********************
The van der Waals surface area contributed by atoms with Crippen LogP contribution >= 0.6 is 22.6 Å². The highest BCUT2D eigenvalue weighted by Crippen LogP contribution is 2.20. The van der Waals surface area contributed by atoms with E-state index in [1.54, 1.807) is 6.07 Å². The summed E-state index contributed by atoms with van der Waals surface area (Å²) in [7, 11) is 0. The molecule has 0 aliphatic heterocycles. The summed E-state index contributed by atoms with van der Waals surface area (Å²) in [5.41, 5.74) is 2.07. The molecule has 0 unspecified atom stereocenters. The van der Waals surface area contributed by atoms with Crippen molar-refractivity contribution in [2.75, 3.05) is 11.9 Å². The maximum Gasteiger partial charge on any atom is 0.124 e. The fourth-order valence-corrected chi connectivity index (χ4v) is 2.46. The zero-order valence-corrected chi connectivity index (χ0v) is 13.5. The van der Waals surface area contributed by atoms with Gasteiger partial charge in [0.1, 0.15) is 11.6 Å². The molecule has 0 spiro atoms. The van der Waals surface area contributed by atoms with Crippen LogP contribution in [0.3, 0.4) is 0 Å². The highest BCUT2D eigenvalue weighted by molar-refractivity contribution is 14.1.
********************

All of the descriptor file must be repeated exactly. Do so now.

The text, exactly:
The van der Waals surface area contributed by atoms with Crippen LogP contribution >= 0.6 is 22.6 Å². The highest BCUT2D eigenvalue weighted by Crippen LogP contribution is 2.20. The van der Waals surface area contributed by atoms with E-state index in [1.54, 1.807) is 6.07 Å². The summed E-state index contributed by atoms with van der Waals surface area (Å²) in [7, 11) is 0. The molecule has 0 aliphatic heterocycles. The summed E-state index contributed by atoms with van der Waals surface area (Å²) in [5.41, 5.74) is 2.07. The molecule has 0 unspecified atom stereocenters. The van der Waals surface area contributed by atoms with Crippen molar-refractivity contribution in [2.75, 3.05) is 11.9 Å². The maximum Gasteiger partial charge on any atom is 0.124 e. The fourth-order valence-corrected chi connectivity index (χ4v) is 2.46. The zero-order valence-corrected chi connectivity index (χ0v) is 13.5. The van der Waals surface area contributed by atoms with Gasteiger partial charge in [0.1, 0.15) is 11.6 Å². The molecule has 0 spiro atoms. The van der Waals surface area contributed by atoms with Crippen LogP contribution in [0.3, 0.4) is 0 Å². The highest BCUT2D eigenvalue weighted by molar-refractivity contribution is 14.1.